Creative Job Titles: How They Can Hurt You
Creative Job Titles: How They Can Hurt You
Creative job titles are becoming normal. I’ve come across job seekers with the title of “Chaos Manager,” “Strategy Partner,” “Growth Hacker,” “Sustainability Advocate” or “Director of Corporate Responsibility.” Many of those titles reflect recent business trends, such as those toward disruptive technology, collaboration, social responsibility, and marketing with stories (“Chief Storyteller”). Others are simply misguided attempts to be clever.

Fortune Magazine recently described the problem with creative job titles: “Not only do ‘creative’ job titles confuse clients, but they can also seriously hurt job seekers in the digital era. ‘Nobody reads resumes — we search our database using keywords and if your resume turns up, then we scan it — so no one’s impressed by cool stuff like witty job titles,’ Henry Goldbeck, president of a Vancouver-based recruiting firm, stated.”

Applicant tracking systems have many limitations. A lack of humor and a failure to appreciate creative expression are high among them.

While some creative titles are self-evident, others require that job seekers carefully explain what they do in terms more likely to be familiar with their audience. For example, Chaos Manager has its roots in the attempt to manage turbulence in companies, perhaps due to a change in culture or to extremely fast growth. Therefore, a Chaos Manager might also want to use the words “organizational development” or “cultural change agent” or similar words in describing accomplishments and skills. Better yet, the Chaos Manager may want to re-title the job to fit the expectations of hiring managers and recruiters in other companies.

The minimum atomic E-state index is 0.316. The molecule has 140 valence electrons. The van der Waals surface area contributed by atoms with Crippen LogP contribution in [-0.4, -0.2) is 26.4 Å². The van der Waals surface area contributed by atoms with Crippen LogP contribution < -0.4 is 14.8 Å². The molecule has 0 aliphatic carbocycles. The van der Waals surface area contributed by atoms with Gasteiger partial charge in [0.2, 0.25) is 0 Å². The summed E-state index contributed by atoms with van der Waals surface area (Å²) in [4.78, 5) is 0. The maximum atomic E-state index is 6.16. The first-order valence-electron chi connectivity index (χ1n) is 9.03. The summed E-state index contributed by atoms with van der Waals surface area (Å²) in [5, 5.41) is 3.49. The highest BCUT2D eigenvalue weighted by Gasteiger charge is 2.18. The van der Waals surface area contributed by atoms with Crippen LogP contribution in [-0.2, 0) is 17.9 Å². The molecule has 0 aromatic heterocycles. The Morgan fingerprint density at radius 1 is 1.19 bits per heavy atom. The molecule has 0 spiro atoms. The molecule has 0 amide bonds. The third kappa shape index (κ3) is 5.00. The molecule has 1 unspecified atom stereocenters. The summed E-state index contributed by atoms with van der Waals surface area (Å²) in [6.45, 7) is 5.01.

Job applicants also have to be careful of artificially inflated titles (Chief Marketing Guru) in smaller companies that do not transfer well into larger companies (where a “guru” may be equal to Marketing Director). An inflated title alone will not carry a job applicant into a position; it has to be backed by real achievements and contributions.

By all means, you and your company should be able to indulge in creativity and fun when choosing titles, but be aware of the drawbacks once you start looking for that next great job. At Robin’s Resumes®, your Writer-in-Chief is happy to help.